Atlanta's Mayor Highlights Local Effects Of Climate Change At Paris Summit
ROBERT SIEGEL, HOST:
Thousands have converged on Paris for the climate talks, and it's not just negotiators and activists. Cities where people expect to be affected are sending representatives too. From member station WABE in Atlanta, Molly Samuel reports on Mayor Kasim Reed and why he's going to Paris.
MOLLY SAMUEL, BYLINE: Mayor Reed says while climate change is a global problem, the effects are local.
KASIM REED: I believe at the end of the day that the leaders on climate change are going to be mayors and local leaders.
SAMUEL: People like him set the agenda on the ground.
REED: We can make - waste, not utilizing water efficiently, not having low-flow toilets, not weatherizing your house - we can make all of these things socially unacceptable.
SAMUEL: The city is adding electric vehicles to its fleet, planning to put up solar panels. Reed says he wants to lead the South.
REED: I mean, Atlanta's not Seattle or San Francisco, but, you know, I challenge folks to show me - from the eastern border of Texas to the Atlantic Ocean, north to Maryland, D.C. and Virginia - who is being more aggressive on climate than we are.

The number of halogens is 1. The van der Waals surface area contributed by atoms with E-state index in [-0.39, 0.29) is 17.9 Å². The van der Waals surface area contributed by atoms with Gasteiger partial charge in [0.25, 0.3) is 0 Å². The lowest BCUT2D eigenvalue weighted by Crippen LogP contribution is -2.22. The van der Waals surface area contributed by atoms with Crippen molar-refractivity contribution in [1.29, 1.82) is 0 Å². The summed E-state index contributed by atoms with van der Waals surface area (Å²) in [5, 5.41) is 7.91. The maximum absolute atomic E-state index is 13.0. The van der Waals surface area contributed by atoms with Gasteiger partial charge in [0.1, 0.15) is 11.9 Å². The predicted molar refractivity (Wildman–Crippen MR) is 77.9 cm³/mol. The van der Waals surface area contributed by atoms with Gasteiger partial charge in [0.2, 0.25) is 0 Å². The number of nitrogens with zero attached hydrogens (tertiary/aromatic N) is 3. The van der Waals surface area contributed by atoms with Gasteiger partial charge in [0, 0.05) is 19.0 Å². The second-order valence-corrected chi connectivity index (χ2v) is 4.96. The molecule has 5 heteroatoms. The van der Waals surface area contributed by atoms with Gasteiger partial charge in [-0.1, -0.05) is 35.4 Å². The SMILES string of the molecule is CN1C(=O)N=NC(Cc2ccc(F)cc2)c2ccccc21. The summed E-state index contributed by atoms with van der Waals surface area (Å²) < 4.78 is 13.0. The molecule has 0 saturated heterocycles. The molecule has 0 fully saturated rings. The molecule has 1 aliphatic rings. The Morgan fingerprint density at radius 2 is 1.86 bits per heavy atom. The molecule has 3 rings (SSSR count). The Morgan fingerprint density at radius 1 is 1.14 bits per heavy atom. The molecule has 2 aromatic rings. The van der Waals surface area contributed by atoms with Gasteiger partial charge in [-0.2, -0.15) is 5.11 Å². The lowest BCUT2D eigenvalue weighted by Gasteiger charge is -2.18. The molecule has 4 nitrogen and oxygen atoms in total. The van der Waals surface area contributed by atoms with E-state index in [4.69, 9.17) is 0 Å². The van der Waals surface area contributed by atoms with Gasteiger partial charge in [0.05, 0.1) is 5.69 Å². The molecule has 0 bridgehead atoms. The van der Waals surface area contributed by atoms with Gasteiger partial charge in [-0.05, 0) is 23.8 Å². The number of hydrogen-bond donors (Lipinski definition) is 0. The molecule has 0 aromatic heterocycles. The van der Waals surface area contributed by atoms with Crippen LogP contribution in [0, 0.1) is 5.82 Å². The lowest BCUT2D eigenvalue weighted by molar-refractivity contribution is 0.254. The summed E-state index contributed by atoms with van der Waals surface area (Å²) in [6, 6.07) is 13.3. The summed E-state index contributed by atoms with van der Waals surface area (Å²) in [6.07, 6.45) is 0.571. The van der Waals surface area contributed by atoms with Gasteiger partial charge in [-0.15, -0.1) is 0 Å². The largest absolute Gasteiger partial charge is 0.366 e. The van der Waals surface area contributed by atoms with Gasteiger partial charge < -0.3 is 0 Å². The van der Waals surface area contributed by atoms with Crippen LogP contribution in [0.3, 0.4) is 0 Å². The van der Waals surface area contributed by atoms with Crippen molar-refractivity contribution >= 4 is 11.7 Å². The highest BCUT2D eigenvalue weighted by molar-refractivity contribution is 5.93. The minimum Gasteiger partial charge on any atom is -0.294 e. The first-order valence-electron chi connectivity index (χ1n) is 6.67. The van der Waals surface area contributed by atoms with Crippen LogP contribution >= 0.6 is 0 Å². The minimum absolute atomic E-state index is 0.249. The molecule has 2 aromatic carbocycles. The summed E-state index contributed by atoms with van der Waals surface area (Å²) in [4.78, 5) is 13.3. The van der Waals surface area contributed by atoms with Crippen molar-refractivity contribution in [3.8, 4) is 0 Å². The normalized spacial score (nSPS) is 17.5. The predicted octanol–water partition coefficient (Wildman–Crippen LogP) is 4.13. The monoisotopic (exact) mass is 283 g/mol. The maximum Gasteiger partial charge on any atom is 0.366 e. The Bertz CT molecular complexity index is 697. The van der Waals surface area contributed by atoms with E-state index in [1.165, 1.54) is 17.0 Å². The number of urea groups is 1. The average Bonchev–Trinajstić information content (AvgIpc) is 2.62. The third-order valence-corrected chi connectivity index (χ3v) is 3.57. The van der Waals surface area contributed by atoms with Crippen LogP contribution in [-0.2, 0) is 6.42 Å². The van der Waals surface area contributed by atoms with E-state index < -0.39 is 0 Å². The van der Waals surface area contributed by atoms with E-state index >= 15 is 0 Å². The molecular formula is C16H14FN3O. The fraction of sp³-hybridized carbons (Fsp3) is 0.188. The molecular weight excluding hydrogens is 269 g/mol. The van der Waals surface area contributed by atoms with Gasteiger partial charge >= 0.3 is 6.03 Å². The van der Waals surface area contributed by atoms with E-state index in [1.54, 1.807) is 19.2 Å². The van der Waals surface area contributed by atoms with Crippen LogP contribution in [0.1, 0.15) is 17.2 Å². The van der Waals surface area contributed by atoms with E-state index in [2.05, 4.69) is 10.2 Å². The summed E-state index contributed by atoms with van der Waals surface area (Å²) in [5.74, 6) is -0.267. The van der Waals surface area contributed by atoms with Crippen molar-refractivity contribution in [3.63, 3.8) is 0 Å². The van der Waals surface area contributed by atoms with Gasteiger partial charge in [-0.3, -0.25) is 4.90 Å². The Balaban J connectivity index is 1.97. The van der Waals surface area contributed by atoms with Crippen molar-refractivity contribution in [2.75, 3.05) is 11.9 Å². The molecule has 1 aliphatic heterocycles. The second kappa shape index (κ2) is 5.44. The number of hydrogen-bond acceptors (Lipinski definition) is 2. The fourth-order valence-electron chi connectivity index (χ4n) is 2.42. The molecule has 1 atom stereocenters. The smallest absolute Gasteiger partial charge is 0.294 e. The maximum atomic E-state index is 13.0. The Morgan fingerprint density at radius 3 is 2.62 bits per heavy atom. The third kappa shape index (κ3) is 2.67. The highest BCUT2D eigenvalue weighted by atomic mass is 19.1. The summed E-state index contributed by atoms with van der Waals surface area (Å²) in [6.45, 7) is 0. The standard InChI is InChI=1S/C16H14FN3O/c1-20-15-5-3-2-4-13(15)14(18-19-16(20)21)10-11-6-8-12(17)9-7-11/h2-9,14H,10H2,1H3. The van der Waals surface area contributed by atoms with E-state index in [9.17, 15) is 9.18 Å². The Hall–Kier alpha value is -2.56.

SAMUEL: But Atlanta is in Georgia. The state is one of many suing to stop President Obama's marquis climate policy known as the Clean Power Plan. And many Georgia lawmakers are still skeptical that climate change is caused by humans.
NEILL HERRING: Hostile agnosticism is their attitude.
SAMUEL: Neill Herring is a lobbyist in Georgia for the environment group the Sierra Club. He says he's glad the mayor's going to Paris.
HERRING: Addressing a lot of these energy issues, the cities are a natural venue. Now, the state role, I think you wanted to talk about.
SAMUEL: Herring draws a civil rights analogy. He says Atlanta Mayor Ivan Allen defied state lawmakers in the '60s when he testified in front of Congress and supported the Civil Rights Act. He says what Reed is doing is like that.
HERRING: It's the same kind of leadership that brought Georgia into the 20th century, where we stay, unfortunately. I hope Mayor Reed can drag us into the current century. He's certainly trying, and I appreciate it.
SAMUEL: Some state agencies are starting to take climate change into account. Reed says he's taking a long view.
REED: I understand what political environment I'm in. I know exactly what state I'm in, and I know exactly what the politics of the state are.
SAMUEL: Reed's trip to Paris is sponsored by a group of nonprofits sending a dozen mayors to the climate talks in hopes of influencing climate policy one city at a time. For NPR News, I'm Molly Samuel in Atlanta.
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